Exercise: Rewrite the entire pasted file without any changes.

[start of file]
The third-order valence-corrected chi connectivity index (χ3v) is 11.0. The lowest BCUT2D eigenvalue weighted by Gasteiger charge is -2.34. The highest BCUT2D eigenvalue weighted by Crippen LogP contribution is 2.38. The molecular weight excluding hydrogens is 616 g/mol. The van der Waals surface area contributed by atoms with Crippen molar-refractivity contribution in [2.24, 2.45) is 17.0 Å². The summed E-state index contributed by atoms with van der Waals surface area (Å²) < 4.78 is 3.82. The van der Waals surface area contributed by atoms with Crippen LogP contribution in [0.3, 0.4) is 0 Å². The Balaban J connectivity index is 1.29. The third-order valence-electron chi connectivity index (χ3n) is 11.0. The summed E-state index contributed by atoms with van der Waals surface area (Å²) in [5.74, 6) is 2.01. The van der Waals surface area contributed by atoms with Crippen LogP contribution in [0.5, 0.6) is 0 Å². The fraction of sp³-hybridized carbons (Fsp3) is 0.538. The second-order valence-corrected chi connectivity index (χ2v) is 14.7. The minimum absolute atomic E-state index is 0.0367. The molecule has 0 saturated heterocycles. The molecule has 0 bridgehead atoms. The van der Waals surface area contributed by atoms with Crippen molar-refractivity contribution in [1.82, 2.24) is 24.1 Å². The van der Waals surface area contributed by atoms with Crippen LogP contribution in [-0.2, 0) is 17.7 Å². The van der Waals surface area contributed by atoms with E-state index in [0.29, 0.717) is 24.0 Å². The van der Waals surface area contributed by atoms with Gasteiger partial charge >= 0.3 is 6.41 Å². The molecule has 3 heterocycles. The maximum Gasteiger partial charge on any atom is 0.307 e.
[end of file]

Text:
The third-order valence-corrected chi connectivity index (χ3v) is 11.0. The lowest BCUT2D eigenvalue weighted by Gasteiger charge is -2.34. The highest BCUT2D eigenvalue weighted by Crippen LogP contribution is 2.38. The molecular weight excluding hydrogens is 616 g/mol. The van der Waals surface area contributed by atoms with Crippen molar-refractivity contribution in [2.24, 2.45) is 17.0 Å². The summed E-state index contributed by atoms with van der Waals surface area (Å²) < 4.78 is 3.82. The van der Waals surface area contributed by atoms with Crippen LogP contribution in [0.3, 0.4) is 0 Å². The Balaban J connectivity index is 1.29. The third-order valence-electron chi connectivity index (χ3n) is 11.0. The summed E-state index contributed by atoms with van der Waals surface area (Å²) in [5.74, 6) is 2.01. The van der Waals surface area contributed by atoms with Crippen LogP contribution in [0.5, 0.6) is 0 Å². The fraction of sp³-hybridized carbons (Fsp3) is 0.538. The second-order valence-corrected chi connectivity index (χ2v) is 14.7. The minimum absolute atomic E-state index is 0.0367. The molecule has 0 saturated heterocycles. The molecule has 0 bridgehead atoms. The van der Waals surface area contributed by atoms with Crippen molar-refractivity contribution in [1.82, 2.24) is 24.1 Å². The van der Waals surface area contributed by atoms with Crippen LogP contribution in [-0.2, 0) is 17.7 Å². The van der Waals surface area contributed by atoms with E-state index in [0.29, 0.717) is 24.0 Å². The van der Waals surface area contributed by atoms with Gasteiger partial charge >= 0.3 is 6.41 Å². The molecule has 3 heterocycles. The maximum Gasteiger partial charge on any atom is 0.307 e.